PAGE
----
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The privacy debate


The Milner
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Not sure how many would be aware of this story, id assume a lot of you,

 

http://www.bbc.co.uk/news/world-us-canada-27216500

 

My point with this thread is, do you think its fair that a person can be punished for a comment he makes in private, when he thinks there is no one around to hear it apart from him and the person he is having the conversation with?

 

To put it in a way we can relate too, if you dont like your boss and you call him a cunt to his face, your likely to get sacked, we'd all think that is fair, but what if you called him a cunt to someone, when you were in your own home, and a recording of that reached him, and you were sacked, would it still be a fair sacking? 

 

BTW im not sticking up for the guy for what he said, it was clearly wrong, but is it right that he is forced to sell his team, and is banned for life, for saying something in private he never would have said in the public? Or is it right that anyone who makes any claim, be it private or not, gets hammered for it? 

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Has his views affected his judgments up to this point? Has he banned black players from his teams? Underpaid black players in his teams? 

Unless you can directly prove he has been racist towards his team or players, then i dont see that as a justification. Its too loose.

 

But thats kinda getting away from the point, is it fair that a convo he had in private has cost him his team and any further participation in that sport?  

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Depends what you are doing in private. Being crassly racist, yes I think punishment is justified.

 

Actually, the guy has been sued multiple times by black (and Asian, and Hispanic) employees and clients, across multiple businesses, and its not the first time he been in trouble with the NBA because of it either. Even his own players have been protesting.

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Again tho, its getting away from the question. 

 

Do we feel that its fine enough to be recorded without your knowledge and then have that recording used against you? 

 

Again take the example of you hating your boss, is it ok for someone in your home to record you saying you hate your boss, without you knowing, and you then getting sacked for your boss hearing said recording?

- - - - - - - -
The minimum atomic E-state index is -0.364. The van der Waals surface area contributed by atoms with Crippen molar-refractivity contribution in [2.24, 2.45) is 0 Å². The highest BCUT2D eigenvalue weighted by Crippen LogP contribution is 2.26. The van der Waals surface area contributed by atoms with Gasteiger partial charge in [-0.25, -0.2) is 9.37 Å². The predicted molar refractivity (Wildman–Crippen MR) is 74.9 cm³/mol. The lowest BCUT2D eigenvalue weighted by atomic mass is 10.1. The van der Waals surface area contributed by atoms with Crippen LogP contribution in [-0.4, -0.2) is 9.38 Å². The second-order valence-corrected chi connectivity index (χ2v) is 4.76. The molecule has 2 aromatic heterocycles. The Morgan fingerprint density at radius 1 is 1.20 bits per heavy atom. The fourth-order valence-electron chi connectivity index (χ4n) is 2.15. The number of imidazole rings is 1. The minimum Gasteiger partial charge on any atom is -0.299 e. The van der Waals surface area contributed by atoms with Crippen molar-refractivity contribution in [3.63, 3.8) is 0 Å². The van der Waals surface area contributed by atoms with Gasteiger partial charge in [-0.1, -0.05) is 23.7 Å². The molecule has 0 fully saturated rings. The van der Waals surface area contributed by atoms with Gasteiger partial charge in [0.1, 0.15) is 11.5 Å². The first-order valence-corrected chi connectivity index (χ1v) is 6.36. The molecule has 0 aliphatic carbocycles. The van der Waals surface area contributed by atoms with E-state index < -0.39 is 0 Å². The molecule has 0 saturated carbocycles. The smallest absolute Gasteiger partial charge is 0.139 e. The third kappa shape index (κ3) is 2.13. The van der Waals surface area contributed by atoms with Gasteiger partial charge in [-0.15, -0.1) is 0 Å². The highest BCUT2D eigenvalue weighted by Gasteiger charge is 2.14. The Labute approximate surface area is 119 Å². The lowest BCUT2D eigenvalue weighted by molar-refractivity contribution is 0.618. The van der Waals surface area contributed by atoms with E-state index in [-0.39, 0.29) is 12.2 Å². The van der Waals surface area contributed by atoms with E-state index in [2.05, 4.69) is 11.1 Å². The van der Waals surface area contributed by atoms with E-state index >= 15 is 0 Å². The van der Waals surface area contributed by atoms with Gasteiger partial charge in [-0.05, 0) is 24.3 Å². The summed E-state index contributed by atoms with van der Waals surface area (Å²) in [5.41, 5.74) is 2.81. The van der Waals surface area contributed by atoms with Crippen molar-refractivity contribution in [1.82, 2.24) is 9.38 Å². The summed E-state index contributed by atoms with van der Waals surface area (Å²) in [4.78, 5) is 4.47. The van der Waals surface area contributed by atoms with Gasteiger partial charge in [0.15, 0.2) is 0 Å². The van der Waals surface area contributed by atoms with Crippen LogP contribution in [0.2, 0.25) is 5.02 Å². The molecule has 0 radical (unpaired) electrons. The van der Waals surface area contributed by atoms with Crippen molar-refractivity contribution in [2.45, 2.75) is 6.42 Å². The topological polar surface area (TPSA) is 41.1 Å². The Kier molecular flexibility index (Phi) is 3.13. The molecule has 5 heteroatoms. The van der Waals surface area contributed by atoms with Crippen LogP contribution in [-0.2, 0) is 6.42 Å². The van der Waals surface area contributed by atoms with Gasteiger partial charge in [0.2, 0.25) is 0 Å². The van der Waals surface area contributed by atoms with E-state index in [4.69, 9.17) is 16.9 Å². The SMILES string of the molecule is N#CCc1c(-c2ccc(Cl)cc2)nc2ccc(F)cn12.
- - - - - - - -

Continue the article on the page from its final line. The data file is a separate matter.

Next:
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Not sure how many would be aware of this story, id assume a lot of you,

 

http://www.bbc.co.uk/news/world-us-canada-27216500

 

My point with this thread is, do you think its fair that a person can be punished for a comment he makes in private, when he thinks there is no one around to hear it apart from him and the person he is having the conversation with?

 

To put it in a way we can relate too, if you dont like your boss and you call him a cunt to his face, your likely to get sacked, we'd all think that is fair, but what if you called him a cunt to someone, when you were in your own home, and a recording of that reached him, and you were sacked, would it still be a fair sacking? 

 

BTW im not sticking up for the guy for what he said, it was clearly wrong, but is it right that he is forced to sell his team, and is banned for life, for saying something in private he never would have said in the public? Or is it right that anyone who makes any claim, be it private or not, gets hammered for it? 

 

It's a funny one. I think it IS fair to judge someone based on their private comments, but not necessarily fair to act on that judgement... Let's say I was horrendously racist in private, that Needleman spend 60% of our time at practises burning crosses and quoting American History X, out of context, to glorify white supremacy. Now, if that got out, I wouldn't think it unjustified for promoters to stop booking us, because they don't want to associate with us. I'd expect to be blacklisted by just about everyone I work with in the scene because they don't want to associate with a known racist.

 

BUT - I wouldn't expect immediate consequences from my employer (unless offended colleagues raise formal grievances with me or something), because legally they can't sack me for being a cunt, and because I'm not a prominent public figurehead who represents the company in any public fashion. That being said, if I was the guy who's face was on the posters, who everyone pictured when they thought of the company, then legally what I did is harmful to them and they can sack me with no recourse.

 

As for the recording - I don't think it's ethical, but it's not wrong. If I were to be at home and say "man, I'd love to kill a bunch of kids with a hammer" and then a bunch of kids were killed with a hammer... If I was recorded without my knowledge, I wouldn't expect that to be admissible legal evidence.. but if the recording was to become publicly available, I guess I'd just have to live with the fact that a bunch of people now think I'm a would-be child-hammer-killer. We now live in an age when anything you say or do could very easily become available for public consumption, and the public at large generally LOVE being able to see the recordings, decide you're a piece of shit and hate you forever for it.